Cinema and Media Studies amid a Global Turn to the Right

How does teaching a course in film and media studies today involve reckoning with the political turn to the right? Does the ascendance of right-wing and rightward-leaning electorates and elected officials in the United States, the United Kingdom, India, Bangladesh, Poland, Hungary, Turkey, Australia, Austria and comparable contexts bode a fulfillment of narratives of capitalism, nationalism and globalization that we have always presumed in our accounts of their media histories, or are we confronting a historical rupture in the trajectory of their precarious democracies? Are universities and institutions of higher education, under assault as alleged bastions of left and liberal thought, implicated in current political and economic shifts?

Histories of the contemporary are elusive, in part because of the difficulty of abstracting the present and situating it within a longer durée. Accepting the challenge, this teaching dossier aims to take the measure of our times by gathering reflective as well as analytic essays on pedagogy by media scholars and practitioners teaching in a range of national contexts, who are reassessing the structure, curriculum, strategies and assignments of their existing and forthcoming media courses in light of contemporary political, social and economic events. Depending on context, this provocation to rethink courses may come from institutional shifts in policy and practice, changing student opinions and campus climate, a changing sense of an instructor’s own pedagogical commitments, and more. As adversarial political affiliations and opposing futures for national and global economies get articulated on popular and social media platforms, this dossier asks media scholars to reflect on the extent to which it is possible or necessary to continue with business as usual. Alternatively, scholars may defend the ways in which it is incumbent for teachers to interrogate or adapt conventional courses in film and media studies in response to current political upheavals occurring on the local, national or global scale.

We seek a wide geographical spread of contributions from North America, Asia, Africa, Australia, New Zealand, Europe, Russia, the Middle East and more, to take the temperature of staple media studies courses amid governments that are aiding or tackling anti-immigrant, anti-minority, and pro-nationalist movements in a variety of contexts.  This dossier is intended as a platform for scholars interested in reassessing familiar methods and materials in media studies that are enabling or shutting down conversations in response to broader political shifts. In other words, we are less interested in tracking courses on explicitly “political” topics (such as the rise of the right), and more concerned with the reformulation of conventional media studies courses in response to the political galvanization of issues that have always interested media scholars, such as censorship, religious, national, sexual, racial or gender identities, corporate structures, media forms and networks, and so forth.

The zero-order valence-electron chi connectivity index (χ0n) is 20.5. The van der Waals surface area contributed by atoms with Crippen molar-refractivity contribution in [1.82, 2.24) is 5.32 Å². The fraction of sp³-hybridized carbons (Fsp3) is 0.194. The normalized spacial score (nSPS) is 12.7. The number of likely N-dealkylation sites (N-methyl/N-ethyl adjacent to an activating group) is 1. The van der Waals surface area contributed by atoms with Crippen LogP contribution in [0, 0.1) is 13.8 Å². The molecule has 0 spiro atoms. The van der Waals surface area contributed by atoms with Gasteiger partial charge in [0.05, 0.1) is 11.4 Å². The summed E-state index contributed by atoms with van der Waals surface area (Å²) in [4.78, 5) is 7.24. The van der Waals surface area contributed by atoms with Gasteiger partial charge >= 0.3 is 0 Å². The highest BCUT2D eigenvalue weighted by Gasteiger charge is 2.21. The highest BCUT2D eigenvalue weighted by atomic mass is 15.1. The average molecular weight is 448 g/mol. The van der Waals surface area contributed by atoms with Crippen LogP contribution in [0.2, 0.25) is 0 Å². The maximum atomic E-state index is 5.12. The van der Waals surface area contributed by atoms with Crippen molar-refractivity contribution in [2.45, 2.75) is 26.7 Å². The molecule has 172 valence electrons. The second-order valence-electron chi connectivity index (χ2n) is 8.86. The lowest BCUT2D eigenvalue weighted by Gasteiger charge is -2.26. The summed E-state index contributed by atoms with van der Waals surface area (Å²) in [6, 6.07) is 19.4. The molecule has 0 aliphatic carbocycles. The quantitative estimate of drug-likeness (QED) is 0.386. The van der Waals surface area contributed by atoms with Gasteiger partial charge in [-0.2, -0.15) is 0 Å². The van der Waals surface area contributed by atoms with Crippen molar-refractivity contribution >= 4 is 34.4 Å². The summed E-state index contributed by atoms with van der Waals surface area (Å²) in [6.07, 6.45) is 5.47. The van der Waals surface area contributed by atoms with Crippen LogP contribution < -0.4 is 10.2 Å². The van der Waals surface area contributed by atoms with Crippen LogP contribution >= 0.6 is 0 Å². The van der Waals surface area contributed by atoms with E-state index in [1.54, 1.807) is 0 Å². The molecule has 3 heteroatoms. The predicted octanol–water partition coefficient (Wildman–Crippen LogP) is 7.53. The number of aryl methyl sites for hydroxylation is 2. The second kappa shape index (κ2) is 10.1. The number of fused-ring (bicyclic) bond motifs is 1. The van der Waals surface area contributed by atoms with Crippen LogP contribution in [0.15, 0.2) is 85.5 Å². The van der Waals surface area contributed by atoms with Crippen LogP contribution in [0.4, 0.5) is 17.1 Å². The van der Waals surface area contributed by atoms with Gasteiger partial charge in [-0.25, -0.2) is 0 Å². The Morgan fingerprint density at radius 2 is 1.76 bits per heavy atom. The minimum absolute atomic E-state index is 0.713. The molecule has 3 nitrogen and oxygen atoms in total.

Contributors can address this in any way they choose, but the dossier will prioritize essays that provide specific examples of political (or once apparently apolitical but now politicized) contexts, and situate them in clear ways to their reinvention or reframing of standard media studies courses, such as national cinema and media; global media; film history; film theory; race, gender and media; reality television; celebrity culture; queer theory; social media; non-fiction film; digital media; documentary cinema, to name a few.

Please submit a 300-word abstract for a proposed 1300-1800 word essay describing your essay topic and how it connects to the dossier theme, as well as a 150-word teaching biography highlighting courses taught to Priya Jaikumar pjaikumar@cinema.usc.edu and Kay Dickinson kay.dickinson@concordia.ca by February 20th, 2018.  We will send notifications of acceptance by March 30th, 2018.  Completed essays (including any links to syllabi, assignments, media clips and strategies used in class) will be due May 15th, 2018.

This entry was posted in Teaching Dossiers and Collections. Bookmark the permalink.

Leave a Reply